Hearing disorders become an increasingly important issue that influences quality of life and many other economic factors. Due to the prolongation of human life and the more active lifestyles of people in retirement age, there is an increasing requirement for the available treatment options of hearing loss in the aging population. The aim of this study was to compare the hearing preservation outcomes of adult patients implanted with the Cochlear™ Nucleus® CI422 when divided into two groups by age, younger and older than 65 years of age. The study cohort consisted of 62 patients implanted from January 2011 through December 2013 at our clinic. All patients were assessed and classified according to the hearing preservation classification. Comparing the results between subgroups, we observed that the degree of hearing preservation was greater in younger adults than in older adults. Results of this review may suggest that deeper insertion is to be recommended for an older population of cochlear implant recipients. © 2015 S. Karger AG, Basel.
Lazard D.S.,Bionics Institute |
Vincent C.,Service dOtologie et dOtoneurologie |
Venail F.,Montpellier University Hospital Center |
van de Heyning P.,University of Antwerp |
And 24 more authors.
PLoS ONE | Year: 2012
Objective: To test the influence of multiple factors on cochlear implant (CI) speech performance in quiet and in noise for postlinguistically deaf adults, and to design a model of predicted auditory performance with a CI as a function of the significant factors. Study Design: Retrospective multi-centre study. Methods: Data from 2251 patients implanted since 2003 in 15 international centres were collected. Speech scores in quiet and in noise were converted into percentile ranks to remove differences between centres. The influence of 15 pre-, per- and postoperative factors, such as the duration of moderate hearing loss (mHL), the surgical approach (cochleostomy or round window approach), the angle of insertion, the percentage of active electrodes, and the brand of device were tested. The usual factors, duration of profound HL (pHL), age, etiology, duration of CI experience, that are already known to have an influence, were included in the statistical analyses. Results: The significant factors were: the pure tone average threshold of the better ear, the brand of device, the percentage of active electrodes, the use of hearing aids (HAs) during the period of pHL, and the duration of mHL. Conclusions: A new model was designed showing a decrease of performance that started during the period of mHL, and became faster during the period of pHL. The use of bilateral HAs slowed down the related central reorganization that is the likely cause of the decreased performance. © 2012 Lazard et al.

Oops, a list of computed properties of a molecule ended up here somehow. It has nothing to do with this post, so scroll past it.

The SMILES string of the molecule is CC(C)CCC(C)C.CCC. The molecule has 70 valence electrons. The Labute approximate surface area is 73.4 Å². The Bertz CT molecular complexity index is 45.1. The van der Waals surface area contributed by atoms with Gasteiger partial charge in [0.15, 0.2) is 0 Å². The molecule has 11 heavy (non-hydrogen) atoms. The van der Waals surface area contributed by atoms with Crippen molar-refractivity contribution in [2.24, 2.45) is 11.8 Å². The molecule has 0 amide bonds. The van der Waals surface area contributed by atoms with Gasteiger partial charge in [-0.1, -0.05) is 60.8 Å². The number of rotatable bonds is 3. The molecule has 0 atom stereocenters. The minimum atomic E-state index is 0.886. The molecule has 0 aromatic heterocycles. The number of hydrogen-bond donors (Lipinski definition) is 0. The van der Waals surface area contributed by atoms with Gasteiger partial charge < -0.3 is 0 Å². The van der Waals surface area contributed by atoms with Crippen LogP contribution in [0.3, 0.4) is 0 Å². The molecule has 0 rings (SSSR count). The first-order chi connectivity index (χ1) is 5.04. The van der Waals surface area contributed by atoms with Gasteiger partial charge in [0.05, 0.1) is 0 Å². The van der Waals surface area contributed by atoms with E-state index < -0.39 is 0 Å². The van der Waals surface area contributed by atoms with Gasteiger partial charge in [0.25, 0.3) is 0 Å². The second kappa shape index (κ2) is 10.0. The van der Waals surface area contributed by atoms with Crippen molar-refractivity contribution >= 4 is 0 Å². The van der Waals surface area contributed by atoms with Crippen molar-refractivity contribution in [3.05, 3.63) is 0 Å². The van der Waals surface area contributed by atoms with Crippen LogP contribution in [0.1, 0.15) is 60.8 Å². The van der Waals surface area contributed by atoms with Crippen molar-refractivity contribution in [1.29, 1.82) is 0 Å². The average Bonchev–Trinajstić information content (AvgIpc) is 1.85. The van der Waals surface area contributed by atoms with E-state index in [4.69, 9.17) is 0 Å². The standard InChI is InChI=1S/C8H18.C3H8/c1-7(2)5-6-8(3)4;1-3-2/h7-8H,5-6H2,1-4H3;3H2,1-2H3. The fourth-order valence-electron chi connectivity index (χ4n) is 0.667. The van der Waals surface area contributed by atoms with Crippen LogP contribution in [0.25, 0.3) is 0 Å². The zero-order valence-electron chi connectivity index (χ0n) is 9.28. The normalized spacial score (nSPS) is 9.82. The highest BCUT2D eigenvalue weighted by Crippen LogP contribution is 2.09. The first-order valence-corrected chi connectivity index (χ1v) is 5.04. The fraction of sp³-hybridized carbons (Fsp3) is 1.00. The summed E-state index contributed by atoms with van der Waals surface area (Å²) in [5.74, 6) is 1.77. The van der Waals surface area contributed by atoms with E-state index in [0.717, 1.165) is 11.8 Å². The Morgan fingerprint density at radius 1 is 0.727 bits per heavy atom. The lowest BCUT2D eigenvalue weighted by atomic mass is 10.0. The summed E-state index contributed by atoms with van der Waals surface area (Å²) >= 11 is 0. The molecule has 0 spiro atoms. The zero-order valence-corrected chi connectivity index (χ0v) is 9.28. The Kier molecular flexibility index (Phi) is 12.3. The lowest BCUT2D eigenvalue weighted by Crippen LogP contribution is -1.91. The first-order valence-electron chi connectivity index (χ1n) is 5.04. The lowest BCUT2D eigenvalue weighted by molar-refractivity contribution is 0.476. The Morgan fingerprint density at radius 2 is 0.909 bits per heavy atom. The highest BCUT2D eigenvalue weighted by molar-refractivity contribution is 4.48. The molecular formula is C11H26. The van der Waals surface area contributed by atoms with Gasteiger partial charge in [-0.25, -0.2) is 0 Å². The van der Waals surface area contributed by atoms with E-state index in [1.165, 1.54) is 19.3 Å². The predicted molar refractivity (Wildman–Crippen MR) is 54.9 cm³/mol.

Blamey P.,Bionics Institute |
Blamey P.,University of Melbourne |
Artieres F.,Institute Saint Pierre |
Artieres F.,Montpellier University Hospital Center |
And 29 more authors.
Audiology and Neurotology | Year: 2013
Objective: To update a 15-year-old study of 800 postlinguistically deaf adult patients showing how duration of severe to profound hearing loss, age at cochlear implantation (CI), age at onset of severe to profound hearing loss, etiology and CI experience affected CI outcome. Study Design: Retrospective multicenter study. Methods: Data from 2251 adult patients implanted since 2003 in 15 international centers were collected and speech scores in quiet were converted to percentile ranks to remove differences between centers. Results: The negative effect of long duration of severe to profound hearing loss was less important in the new data than in 1996; the effects of age at CI and age at onset of severe to profound hearing loss were delayed until older ages; etiology had a smaller effect, and the effect of CI experience was greater with a steeper learning curve. Patients with longer durations of severe to profound hearing loss were less likely to improve with CI experience than patients with shorter duration of severe to profound hearing loss. Conclusions: The factors that were relevant in 1996 were still relevant in 2011, although their relative importance had changed. Relaxed patient selection criteria, improved clinical management of hearing loss, modifications of surgical practice, and improved devices may explain the differences. © 2012 S. Karger AG, Basel.